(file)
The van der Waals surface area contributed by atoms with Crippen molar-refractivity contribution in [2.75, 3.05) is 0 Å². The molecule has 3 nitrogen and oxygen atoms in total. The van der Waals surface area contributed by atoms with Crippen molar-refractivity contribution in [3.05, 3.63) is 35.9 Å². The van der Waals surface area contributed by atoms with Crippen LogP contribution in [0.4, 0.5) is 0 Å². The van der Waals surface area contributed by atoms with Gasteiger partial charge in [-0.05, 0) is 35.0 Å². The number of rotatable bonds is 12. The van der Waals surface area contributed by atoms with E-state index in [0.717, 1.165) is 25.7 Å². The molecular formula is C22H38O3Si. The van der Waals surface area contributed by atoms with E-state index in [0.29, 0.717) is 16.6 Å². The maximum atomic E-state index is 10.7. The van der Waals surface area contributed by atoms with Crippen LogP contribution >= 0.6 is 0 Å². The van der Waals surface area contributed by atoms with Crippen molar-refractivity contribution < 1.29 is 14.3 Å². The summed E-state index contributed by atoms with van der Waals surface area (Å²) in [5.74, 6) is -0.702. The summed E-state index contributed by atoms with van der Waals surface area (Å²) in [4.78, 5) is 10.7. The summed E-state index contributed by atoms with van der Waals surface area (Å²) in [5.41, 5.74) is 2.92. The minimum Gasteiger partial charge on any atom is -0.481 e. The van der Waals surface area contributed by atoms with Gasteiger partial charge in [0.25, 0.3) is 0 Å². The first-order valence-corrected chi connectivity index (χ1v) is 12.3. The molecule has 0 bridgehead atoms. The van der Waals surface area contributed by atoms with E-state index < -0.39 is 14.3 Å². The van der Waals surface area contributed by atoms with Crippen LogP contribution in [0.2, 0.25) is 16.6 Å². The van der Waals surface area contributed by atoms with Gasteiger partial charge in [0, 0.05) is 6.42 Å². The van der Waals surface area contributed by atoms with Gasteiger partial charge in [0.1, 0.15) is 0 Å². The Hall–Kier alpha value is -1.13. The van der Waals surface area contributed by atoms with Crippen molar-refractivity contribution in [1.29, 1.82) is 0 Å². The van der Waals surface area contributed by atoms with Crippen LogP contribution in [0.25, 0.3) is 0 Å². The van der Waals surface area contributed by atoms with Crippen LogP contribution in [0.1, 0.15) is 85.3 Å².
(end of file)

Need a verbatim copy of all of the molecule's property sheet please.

The van der Waals surface area contributed by atoms with Crippen molar-refractivity contribution in [2.75, 3.05) is 0 Å². The molecule has 3 nitrogen and oxygen atoms in total. The van der Waals surface area contributed by atoms with Crippen molar-refractivity contribution in [3.05, 3.63) is 35.9 Å². The van der Waals surface area contributed by atoms with Crippen LogP contribution in [0.4, 0.5) is 0 Å². The van der Waals surface area contributed by atoms with Gasteiger partial charge in [-0.05, 0) is 35.0 Å². The number of rotatable bonds is 12. The van der Waals surface area contributed by atoms with E-state index in [0.717, 1.165) is 25.7 Å². The molecular formula is C22H38O3Si. The van der Waals surface area contributed by atoms with E-state index in [0.29, 0.717) is 16.6 Å². The maximum atomic E-state index is 10.7. The van der Waals surface area contributed by atoms with Crippen LogP contribution >= 0.6 is 0 Å². The van der Waals surface area contributed by atoms with Crippen molar-refractivity contribution < 1.29 is 14.3 Å². The summed E-state index contributed by atoms with van der Waals surface area (Å²) in [5.74, 6) is -0.702. The summed E-state index contributed by atoms with van der Waals surface area (Å²) in [4.78, 5) is 10.7. The summed E-state index contributed by atoms with van der Waals surface area (Å²) in [5.41, 5.74) is 2.92. The minimum Gasteiger partial charge on any atom is -0.481 e. The van der Waals surface area contributed by atoms with Gasteiger partial charge in [0.25, 0.3) is 0 Å². The first-order valence-corrected chi connectivity index (χ1v) is 12.3. The molecule has 0 bridgehead atoms. The van der Waals surface area contributed by atoms with E-state index < -0.39 is 14.3 Å². The van der Waals surface area contributed by atoms with Crippen LogP contribution in [0.2, 0.25) is 16.6 Å². The van der Waals surface area contributed by atoms with Gasteiger partial charge in [0, 0.05) is 6.42 Å². The van der Waals surface area contributed by atoms with Gasteiger partial charge in [0.1, 0.15) is 0 Å². The Hall–Kier alpha value is -1.13. The van der Waals surface area contributed by atoms with Crippen molar-refractivity contribution in [1.29, 1.82) is 0 Å². The van der Waals surface area contributed by atoms with Crippen LogP contribution in [0.25, 0.3) is 0 Å². The van der Waals surface area contributed by atoms with Crippen LogP contribution in [0.1, 0.15) is 85.3 Å².